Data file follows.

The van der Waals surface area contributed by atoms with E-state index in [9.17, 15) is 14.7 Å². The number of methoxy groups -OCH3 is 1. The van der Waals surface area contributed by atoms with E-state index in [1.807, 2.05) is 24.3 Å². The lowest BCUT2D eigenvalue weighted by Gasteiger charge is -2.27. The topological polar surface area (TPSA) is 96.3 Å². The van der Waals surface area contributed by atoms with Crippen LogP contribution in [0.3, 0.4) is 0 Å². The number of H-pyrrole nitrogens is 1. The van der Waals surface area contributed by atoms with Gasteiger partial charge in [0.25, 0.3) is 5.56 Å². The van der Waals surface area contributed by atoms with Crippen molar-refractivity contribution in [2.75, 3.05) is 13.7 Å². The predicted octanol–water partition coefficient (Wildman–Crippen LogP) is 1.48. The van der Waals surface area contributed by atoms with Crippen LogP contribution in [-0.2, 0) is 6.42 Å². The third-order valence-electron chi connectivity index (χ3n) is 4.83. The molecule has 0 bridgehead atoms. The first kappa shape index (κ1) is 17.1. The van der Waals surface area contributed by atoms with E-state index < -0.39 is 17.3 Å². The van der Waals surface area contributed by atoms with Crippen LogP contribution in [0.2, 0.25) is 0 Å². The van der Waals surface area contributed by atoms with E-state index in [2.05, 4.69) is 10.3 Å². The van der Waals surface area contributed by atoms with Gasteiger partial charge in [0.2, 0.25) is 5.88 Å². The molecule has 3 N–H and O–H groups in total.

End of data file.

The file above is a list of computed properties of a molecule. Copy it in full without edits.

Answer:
The van der Waals surface area contributed by atoms with E-state index in [9.17, 15) is 14.7 Å². The number of methoxy groups -OCH3 is 1. The van der Waals surface area contributed by atoms with E-state index in [1.807, 2.05) is 24.3 Å². The lowest BCUT2D eigenvalue weighted by Gasteiger charge is -2.27. The topological polar surface area (TPSA) is 96.3 Å². The van der Waals surface area contributed by atoms with Crippen LogP contribution in [0.3, 0.4) is 0 Å². The number of H-pyrrole nitrogens is 1. The van der Waals surface area contributed by atoms with Gasteiger partial charge in [0.25, 0.3) is 5.56 Å². The van der Waals surface area contributed by atoms with Crippen molar-refractivity contribution in [2.75, 3.05) is 13.7 Å². The predicted octanol–water partition coefficient (Wildman–Crippen LogP) is 1.48. The van der Waals surface area contributed by atoms with Crippen LogP contribution in [-0.2, 0) is 6.42 Å². The third-order valence-electron chi connectivity index (χ3n) is 4.83. The molecule has 0 bridgehead atoms. The first kappa shape index (κ1) is 17.1. The van der Waals surface area contributed by atoms with E-state index < -0.39 is 17.3 Å². The van der Waals surface area contributed by atoms with Crippen LogP contribution in [0.2, 0.25) is 0 Å². The van der Waals surface area contributed by atoms with E-state index in [2.05, 4.69) is 10.3 Å². The van der Waals surface area contributed by atoms with Gasteiger partial charge in [0.2, 0.25) is 5.88 Å². The molecule has 3 N–H and O–H groups in total.